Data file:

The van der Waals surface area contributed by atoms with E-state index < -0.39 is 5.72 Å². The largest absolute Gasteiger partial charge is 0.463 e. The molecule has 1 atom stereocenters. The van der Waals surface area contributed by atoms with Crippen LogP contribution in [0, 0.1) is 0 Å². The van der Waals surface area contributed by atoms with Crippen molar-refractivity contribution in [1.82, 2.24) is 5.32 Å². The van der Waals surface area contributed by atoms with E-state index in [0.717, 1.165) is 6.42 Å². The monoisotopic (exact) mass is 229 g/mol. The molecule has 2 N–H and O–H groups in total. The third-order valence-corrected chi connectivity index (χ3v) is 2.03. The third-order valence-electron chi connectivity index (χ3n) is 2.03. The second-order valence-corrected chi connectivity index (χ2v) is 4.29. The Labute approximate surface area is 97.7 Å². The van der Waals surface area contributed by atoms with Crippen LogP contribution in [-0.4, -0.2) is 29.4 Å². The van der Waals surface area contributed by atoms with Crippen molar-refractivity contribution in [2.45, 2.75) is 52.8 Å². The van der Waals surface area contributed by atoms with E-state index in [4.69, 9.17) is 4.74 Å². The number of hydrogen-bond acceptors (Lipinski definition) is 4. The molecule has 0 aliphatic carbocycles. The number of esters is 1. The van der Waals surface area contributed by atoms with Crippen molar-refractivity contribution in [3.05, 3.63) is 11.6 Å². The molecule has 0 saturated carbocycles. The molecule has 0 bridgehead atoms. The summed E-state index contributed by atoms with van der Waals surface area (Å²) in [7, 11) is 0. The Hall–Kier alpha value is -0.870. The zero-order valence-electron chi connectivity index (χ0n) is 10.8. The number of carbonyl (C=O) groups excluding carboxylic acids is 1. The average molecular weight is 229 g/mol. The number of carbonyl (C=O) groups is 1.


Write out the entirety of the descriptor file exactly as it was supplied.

The van der Waals surface area contributed by atoms with E-state index < -0.39 is 5.72 Å². The largest absolute Gasteiger partial charge is 0.463 e. The molecule has 1 atom stereocenters. The van der Waals surface area contributed by atoms with Crippen LogP contribution in [0, 0.1) is 0 Å². The van der Waals surface area contributed by atoms with Crippen molar-refractivity contribution in [1.82, 2.24) is 5.32 Å². The van der Waals surface area contributed by atoms with E-state index in [0.717, 1.165) is 6.42 Å². The monoisotopic (exact) mass is 229 g/mol. The molecule has 2 N–H and O–H groups in total. The third-order valence-corrected chi connectivity index (χ3v) is 2.03. The third-order valence-electron chi connectivity index (χ3n) is 2.03. The second-order valence-corrected chi connectivity index (χ2v) is 4.29. The Labute approximate surface area is 97.7 Å². The van der Waals surface area contributed by atoms with Crippen LogP contribution in [-0.4, -0.2) is 29.4 Å². The van der Waals surface area contributed by atoms with Crippen molar-refractivity contribution in [2.45, 2.75) is 52.8 Å². The van der Waals surface area contributed by atoms with E-state index in [4.69, 9.17) is 4.74 Å². The number of hydrogen-bond acceptors (Lipinski definition) is 4. The molecule has 0 aliphatic carbocycles. The number of esters is 1. The van der Waals surface area contributed by atoms with Crippen molar-refractivity contribution in [3.05, 3.63) is 11.6 Å². The molecule has 0 saturated carbocycles. The molecule has 0 bridgehead atoms. The summed E-state index contributed by atoms with van der Waals surface area (Å²) in [7, 11) is 0. The Hall–Kier alpha value is -0.870. The zero-order valence-electron chi connectivity index (χ0n) is 10.8. The number of carbonyl (C=O) groups excluding carboxylic acids is 1. The average molecular weight is 229 g/mol. The number of carbonyl (C=O) groups is 1.